Last year the President of France, on the occasion of the 70th anniversary of D-Day, announced that France would present the Legion d'Honneur award to surviving veterans of the Battle of Normandy. Since then I have been trying to obtain the awards for our Typhoon veterans in the face of unexplained delays and bureaucracy. Letters to MPs and Ministers of State and a debate in the Commons produced reassuring promises, but it was not until the beginning of October that any medals became available.
We were delighted to be
able to assemble 6 Hawker Typhoon veteran pilots and one Bomber
Command Lancaster veteran together with a large groups of family
members and friends at the Jet Age Museum (JAM), Staverton,
Gloucestershire on Thursday Oct.29th. Staverton is close
to where the Typhoons were manufactured by the Gloster Aircraft
Company and JAM has a Typhoon restoration project.. There would have
been 8 Typhoon veterans but one, the Rev George Wood from Rustington,
had decided to do things differently - see later and another, Percy
Beake (himself a Battle of Britain veteran), had already received his
It was very fortunate that the Headquarters of the Allied Rapid Reaction Task Force was nearby, at Imjin Barracks, and that it is currently commanded by a French officer, General Ducret, who was able to make the presentations. The General and a number of his senior staff, resplendent in their best uniforms, made a great impression on the crowd that was somehow fitted into the museum's display hall alongside the partially-restored Hawker Typhoon cockpit section. It was wonderful to see the veterans, all in excellent form, being honoured and to hear the very sincere congratulations offered by General Ducret.
The TECT President is the Commanding Officer of RAF Coningsby, where the Eurofighter Typhoons are based, so, despite the very bad weather in Gloucestershire, we were delighted to receive news that a Typhoon was taxying at Coningsby. A short while later we all moved outside, in the rain, and with a great roar the Coningsby Typhoon flew down the Staverton Instrument Landing approach beam, emerged from the clouds and swept over the museum in salute- wonderful!
That was a very special day, but my duties as TECT Secretary had only just begun.
My wife and I left Staverton, heading back to our home in Sussex in the car to pick up two friends and then drove to Portsmouth to catch the overnight ferry to Brittany. We were going to witness the presentation of the Legion d'Honneur to our friend and TECT Member, the Rev.George Wood.
In September 1943 George had been flying a Westland Whirlwind, attacking Morlaix airfield in Brittany, when his aircraft was hit by flak and exploded. George was trapped in the cockpit and could only pray for release. Suddenly he was outside, watching the remains of his cockpit crashing below him. After a very risky escape through a minefield, George eventually hid in a barn, where he was discovered by members of the local Resistance movement. The local network gave George a false identity and papers and he stayed in Carantec, near Roscoff, while a small boat was built, in 11 days, in a local shipyard. On October 30th 1943, exactly 72 years ago, George set sail with a number of French refugees, and eventually reached Plymouth. He rejoined his Squadron (263) which was then converting to Typhoons. He then flew Typhoons throughout the Normandy campaign. After the war George was ordained as a minister in the Church of England and served for some years in South Africa.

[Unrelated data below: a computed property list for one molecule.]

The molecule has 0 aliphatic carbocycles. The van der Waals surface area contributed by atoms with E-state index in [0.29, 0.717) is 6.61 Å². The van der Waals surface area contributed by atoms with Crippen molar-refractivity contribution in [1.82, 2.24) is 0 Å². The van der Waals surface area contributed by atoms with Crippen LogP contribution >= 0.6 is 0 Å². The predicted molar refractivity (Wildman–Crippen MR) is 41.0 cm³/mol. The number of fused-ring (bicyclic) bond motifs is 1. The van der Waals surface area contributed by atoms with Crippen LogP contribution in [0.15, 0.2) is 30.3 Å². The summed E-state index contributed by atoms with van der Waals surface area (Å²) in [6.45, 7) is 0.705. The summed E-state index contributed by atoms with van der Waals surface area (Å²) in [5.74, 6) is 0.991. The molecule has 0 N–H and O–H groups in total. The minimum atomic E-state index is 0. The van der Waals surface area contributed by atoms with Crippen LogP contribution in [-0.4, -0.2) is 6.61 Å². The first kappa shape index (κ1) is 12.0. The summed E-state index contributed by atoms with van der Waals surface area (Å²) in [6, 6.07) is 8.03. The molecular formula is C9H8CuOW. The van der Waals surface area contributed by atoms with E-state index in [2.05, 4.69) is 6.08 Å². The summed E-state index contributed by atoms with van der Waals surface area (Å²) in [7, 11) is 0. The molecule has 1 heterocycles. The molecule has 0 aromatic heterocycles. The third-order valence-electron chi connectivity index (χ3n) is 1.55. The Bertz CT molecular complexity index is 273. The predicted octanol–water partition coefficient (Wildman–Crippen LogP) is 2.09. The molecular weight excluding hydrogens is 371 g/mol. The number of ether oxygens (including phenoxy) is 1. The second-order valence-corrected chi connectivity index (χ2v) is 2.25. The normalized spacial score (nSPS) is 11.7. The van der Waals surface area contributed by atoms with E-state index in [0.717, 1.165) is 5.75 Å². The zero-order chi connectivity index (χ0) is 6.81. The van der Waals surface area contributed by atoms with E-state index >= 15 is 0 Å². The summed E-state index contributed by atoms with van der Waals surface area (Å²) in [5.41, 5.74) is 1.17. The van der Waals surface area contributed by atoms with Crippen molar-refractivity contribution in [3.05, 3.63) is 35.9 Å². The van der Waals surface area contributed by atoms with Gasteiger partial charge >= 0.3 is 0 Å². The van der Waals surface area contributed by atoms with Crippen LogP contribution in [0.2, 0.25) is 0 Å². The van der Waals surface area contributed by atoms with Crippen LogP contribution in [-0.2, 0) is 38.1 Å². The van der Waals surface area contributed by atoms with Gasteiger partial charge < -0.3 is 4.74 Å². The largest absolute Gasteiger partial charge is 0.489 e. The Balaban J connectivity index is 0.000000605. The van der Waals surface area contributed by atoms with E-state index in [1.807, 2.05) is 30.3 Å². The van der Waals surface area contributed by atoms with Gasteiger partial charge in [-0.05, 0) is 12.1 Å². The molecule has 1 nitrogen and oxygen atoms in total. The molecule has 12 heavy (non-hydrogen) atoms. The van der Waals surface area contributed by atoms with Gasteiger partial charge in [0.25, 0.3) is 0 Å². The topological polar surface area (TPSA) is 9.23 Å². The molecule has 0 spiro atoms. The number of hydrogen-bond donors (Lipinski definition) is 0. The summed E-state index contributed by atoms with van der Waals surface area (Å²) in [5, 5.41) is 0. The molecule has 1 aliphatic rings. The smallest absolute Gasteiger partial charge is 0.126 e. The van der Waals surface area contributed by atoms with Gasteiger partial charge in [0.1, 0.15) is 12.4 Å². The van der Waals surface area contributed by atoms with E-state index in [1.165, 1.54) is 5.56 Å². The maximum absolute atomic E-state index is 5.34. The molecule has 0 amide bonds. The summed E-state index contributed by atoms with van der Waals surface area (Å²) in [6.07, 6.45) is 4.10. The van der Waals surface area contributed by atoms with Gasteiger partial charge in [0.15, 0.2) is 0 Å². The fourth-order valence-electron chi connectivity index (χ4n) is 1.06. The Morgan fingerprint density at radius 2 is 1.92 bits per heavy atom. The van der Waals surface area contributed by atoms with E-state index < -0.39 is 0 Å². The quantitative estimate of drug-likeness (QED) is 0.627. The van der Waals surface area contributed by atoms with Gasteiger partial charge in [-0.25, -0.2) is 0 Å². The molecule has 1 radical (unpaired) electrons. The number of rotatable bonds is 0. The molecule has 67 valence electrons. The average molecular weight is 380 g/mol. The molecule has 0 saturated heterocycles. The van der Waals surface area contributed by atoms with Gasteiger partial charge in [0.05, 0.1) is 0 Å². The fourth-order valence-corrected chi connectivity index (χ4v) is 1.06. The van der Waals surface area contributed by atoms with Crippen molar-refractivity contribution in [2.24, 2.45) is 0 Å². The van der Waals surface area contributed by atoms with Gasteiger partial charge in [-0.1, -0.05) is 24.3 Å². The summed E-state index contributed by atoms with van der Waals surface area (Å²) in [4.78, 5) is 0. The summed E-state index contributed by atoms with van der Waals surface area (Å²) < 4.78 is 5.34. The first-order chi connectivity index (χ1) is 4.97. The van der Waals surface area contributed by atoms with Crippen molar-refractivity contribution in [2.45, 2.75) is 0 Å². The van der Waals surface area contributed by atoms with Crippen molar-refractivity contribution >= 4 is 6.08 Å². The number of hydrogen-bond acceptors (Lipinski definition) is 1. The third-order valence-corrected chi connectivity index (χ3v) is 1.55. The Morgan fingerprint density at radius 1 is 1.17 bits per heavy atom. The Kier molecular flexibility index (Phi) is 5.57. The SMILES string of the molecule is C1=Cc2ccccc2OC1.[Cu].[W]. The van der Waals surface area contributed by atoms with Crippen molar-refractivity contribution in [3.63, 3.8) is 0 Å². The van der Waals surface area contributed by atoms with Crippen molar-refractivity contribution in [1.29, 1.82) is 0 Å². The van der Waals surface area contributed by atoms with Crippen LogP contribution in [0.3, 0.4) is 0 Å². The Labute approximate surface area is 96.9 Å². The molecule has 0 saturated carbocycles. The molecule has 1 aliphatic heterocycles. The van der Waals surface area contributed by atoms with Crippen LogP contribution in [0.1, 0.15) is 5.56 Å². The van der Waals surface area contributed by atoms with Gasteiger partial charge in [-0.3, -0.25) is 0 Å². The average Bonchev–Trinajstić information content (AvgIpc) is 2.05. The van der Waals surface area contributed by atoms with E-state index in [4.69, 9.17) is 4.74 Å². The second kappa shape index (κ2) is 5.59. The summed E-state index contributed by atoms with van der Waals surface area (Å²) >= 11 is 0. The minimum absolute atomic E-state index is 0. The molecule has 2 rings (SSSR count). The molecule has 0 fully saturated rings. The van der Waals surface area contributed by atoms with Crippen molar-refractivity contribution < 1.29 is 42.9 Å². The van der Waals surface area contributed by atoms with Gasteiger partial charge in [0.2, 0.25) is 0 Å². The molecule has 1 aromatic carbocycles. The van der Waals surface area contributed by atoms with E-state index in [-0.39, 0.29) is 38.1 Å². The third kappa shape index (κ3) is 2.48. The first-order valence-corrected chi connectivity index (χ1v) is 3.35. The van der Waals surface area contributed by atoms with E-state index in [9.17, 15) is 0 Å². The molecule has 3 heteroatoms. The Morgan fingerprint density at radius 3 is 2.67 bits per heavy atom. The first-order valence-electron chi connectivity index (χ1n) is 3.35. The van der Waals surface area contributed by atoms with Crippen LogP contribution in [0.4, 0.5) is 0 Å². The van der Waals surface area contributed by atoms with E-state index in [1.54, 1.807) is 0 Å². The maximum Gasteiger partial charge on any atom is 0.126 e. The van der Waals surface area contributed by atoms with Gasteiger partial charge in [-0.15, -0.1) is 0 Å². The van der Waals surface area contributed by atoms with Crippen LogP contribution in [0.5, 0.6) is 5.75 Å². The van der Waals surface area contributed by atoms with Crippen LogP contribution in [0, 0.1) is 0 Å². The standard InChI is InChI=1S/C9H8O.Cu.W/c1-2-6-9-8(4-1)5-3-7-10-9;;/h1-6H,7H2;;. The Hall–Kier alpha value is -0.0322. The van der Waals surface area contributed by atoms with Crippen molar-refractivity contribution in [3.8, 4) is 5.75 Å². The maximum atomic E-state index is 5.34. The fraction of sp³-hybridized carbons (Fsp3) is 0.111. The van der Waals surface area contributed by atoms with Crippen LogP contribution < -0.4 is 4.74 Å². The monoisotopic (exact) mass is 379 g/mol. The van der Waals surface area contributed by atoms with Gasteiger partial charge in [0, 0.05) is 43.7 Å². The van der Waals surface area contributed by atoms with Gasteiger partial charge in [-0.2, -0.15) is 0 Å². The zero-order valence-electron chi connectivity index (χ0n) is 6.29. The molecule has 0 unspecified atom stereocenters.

When he heard of the Legion d'Honneur award, George resolved to go to Brittany, despite being 93 years old and partially blind, to present his medal to the people of Carantec who had cared for him and helped him to escape. George and his story are well-known in Brittany, so it was no surprise that large numbers of people gathered wherever we went. George was taken flying, by the Morlaix Flying Club, over the airfield that he had attacked and the route of his escape. We followed George's escape route on the ground, hearing of the heroism of the local people who risked certain death to help him. On the Saturday a huge parade with banners, including some from the Royal British Legion, marched to the Carantec war memorial where George and I laid a wreath to commemorate his former comrades, Whirlwind and Typhoon pilots. In the local assembly hall (part of the Maritime Museum), with George's small boat on display, George was presented with his medal, to the great delight of the large audience.
After Mass in the church on Sunday morning, where George's story was told again, we lunched at a sea-side restaurant. News had got round and people gathered outside. One small boy came in, his eyes like saucers, asking to meet George who greeted him warmly. Then the boy said that his name was Pierre. George had been "Pierre" during his time in Carantec, so there was an immediate bond!
After lunch we returned to the Maritime Museum where George formally presented his Legion d'Honneur medal to his Carantec friends.
So ended a very special long weekend. I was exhausted, especially after a 4-hour drive back to the ferry and I could only imagine how George and the other veterans must have felt. However, our route passed Noyers Bocage, so, by the car headlights, we were able to pay our respects at the Typhoon Memorial and to lay a spray of poppies in memory of Georges' comrades. It was a great privilege to have been involved in the two events and a great relief that we had any medals to present!